A piece in the HBR blog the other day serves as a great case for the value stream structure. To summarize it, the writer, George Stalk, describes a family owned construction business that was doing well, but was considering a more aggressive growth strategy. The strategy was fairly general, in nature – mostly a set of goals rather than a real strategy.
Stalk (who was a consultant to the business) looked things over and told them that their success had come in jobs that had a heavy engineering content with tight time and space constraints. He called that their “sweet spot”. He recommended they stick to such work and expand from a regional company to a national one – looking at acquisitions to do so – and stick to what they did best. According to him, “only 15% of the jobs bid in the last several years fit the sweet spot, the win rate for these jobs was near 50% (compared to a loss rate of about 80% for jobs outside the sweet spot), the average operating margin for jobs inside the sweet spot were twice as high as those outside it, and 70% of the company's engineering resources were going into bids that the company either lost or completed at very low (or even negative) profitability.”
I would look at the matter in a much different light (as I expect just about any lean thinker would – or should). For one I would pay pretty short shrift to data suggesting that some jobs were “profitable”, and some weren’t. 99.999% of the time such determinations of profitability, or lack of it, is based on allocations of fixed expenses and utterly worthless. 99.999% of the time, all jobs/products contribute to covering the fixed cost pool and profits, it is just that some jobs contribute more than others. Any time someone says ‘we make money on this product, but lose money on that one’; or ‘this customer is profitable and that one isn’t’, they are drinking the standard cost/allocation Kool-Aid and heading down a potentially dangerous path.
That said, I imagine he is right – the company does better at those engineering-intensive, tough jobs than it does on others. The solution is not to only do the jobs it is good at, however. It is to organize the company into two or more value streams.
The root of this company’s problem (if it can even be called a problem) is one-size-fits-all management. It seems as though the company has a very effective management infrastructure for executing the engineering heavy, constrained jobs. Their engineering and project management capabilities create value for those customers who need it. For other customers, however, those elements of their management and execution processes do not create value. In fact, they may detract from it.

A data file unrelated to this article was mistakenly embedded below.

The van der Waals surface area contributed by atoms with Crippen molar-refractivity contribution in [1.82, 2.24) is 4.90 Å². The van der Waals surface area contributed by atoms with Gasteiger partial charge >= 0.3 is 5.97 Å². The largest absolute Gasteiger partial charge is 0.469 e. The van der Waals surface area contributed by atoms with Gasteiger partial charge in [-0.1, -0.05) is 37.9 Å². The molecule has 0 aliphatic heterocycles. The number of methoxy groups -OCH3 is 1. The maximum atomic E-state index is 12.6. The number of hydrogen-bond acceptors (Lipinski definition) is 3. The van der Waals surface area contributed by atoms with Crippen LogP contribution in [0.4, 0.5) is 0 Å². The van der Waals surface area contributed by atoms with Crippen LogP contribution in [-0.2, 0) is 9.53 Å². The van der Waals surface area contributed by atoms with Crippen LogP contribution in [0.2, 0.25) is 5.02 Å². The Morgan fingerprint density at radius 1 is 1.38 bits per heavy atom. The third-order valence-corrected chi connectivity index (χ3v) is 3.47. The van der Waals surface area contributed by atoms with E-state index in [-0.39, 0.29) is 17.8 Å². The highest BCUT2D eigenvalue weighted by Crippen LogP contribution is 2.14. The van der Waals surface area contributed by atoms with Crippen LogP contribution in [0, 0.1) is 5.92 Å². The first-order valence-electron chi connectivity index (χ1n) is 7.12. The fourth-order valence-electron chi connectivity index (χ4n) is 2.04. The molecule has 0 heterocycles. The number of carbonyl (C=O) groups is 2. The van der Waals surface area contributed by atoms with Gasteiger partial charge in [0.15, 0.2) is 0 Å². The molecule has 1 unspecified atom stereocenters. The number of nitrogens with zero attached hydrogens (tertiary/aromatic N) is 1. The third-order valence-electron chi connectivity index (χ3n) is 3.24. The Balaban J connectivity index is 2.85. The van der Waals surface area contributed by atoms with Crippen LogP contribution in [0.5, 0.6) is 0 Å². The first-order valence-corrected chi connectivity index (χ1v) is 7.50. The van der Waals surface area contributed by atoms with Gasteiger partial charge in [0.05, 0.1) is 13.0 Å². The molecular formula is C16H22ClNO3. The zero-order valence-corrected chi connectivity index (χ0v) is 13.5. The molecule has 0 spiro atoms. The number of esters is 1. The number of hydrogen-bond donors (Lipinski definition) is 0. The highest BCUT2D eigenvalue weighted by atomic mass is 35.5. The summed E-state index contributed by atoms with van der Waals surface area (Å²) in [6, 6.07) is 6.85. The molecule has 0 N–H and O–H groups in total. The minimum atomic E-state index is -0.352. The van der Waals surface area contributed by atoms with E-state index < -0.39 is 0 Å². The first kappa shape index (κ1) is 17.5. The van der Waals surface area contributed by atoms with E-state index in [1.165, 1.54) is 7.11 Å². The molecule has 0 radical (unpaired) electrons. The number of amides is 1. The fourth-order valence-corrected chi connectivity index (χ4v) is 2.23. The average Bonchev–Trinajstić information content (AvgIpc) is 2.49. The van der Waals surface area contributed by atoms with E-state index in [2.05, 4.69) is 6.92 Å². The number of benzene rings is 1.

They need to organize around a value stream – all of the functional resources needed to execute from start to finish – that continues to pursue those heavy engineering, constrained jobs they do well; and another value stream with those functional resources needed to succeed in jobs that are not so engineering intensive, etc…
The engineering staff in one value stream will be much different than the staff in the other; the project management approach in one will be mush different than the other. In fact, just about everything will be different because the value streams are aimed at very different types of customers with very different definitions of value. It will also result in two very different cost structures. Customers that value heavy-duty engineering and complex project management will have to pay for those things, but customers who don’t value them won’t.
The root of the limited advice the author gave is the assumption that management is management and that there is one best way. With a single, one-size-fits-all management approach a company has to do the sorts of things he suggests – limit itself to certain customers, channels or markets. Quite obviously one size does not fit all – else the company would not be so successful in some areas and not so good in others.
Any time a company says it does well with some sorts of customers, but not others, it is a cry for value streams – ‘we make money selling components to the Ag industry, but we don’t make very much selling similar components to aerospace’, for instance. Ag and aerospace have different definitions of value, and the infrastructure that serves Ag well is not particularly good at creating value for aerospace.
Were I the consultant for the company in the article, I could have saved them a lot of money and trouble. I would have suggested they watch the “ATC Value – A Way of Doing Business” video. They would have figured out the rest on their own from there.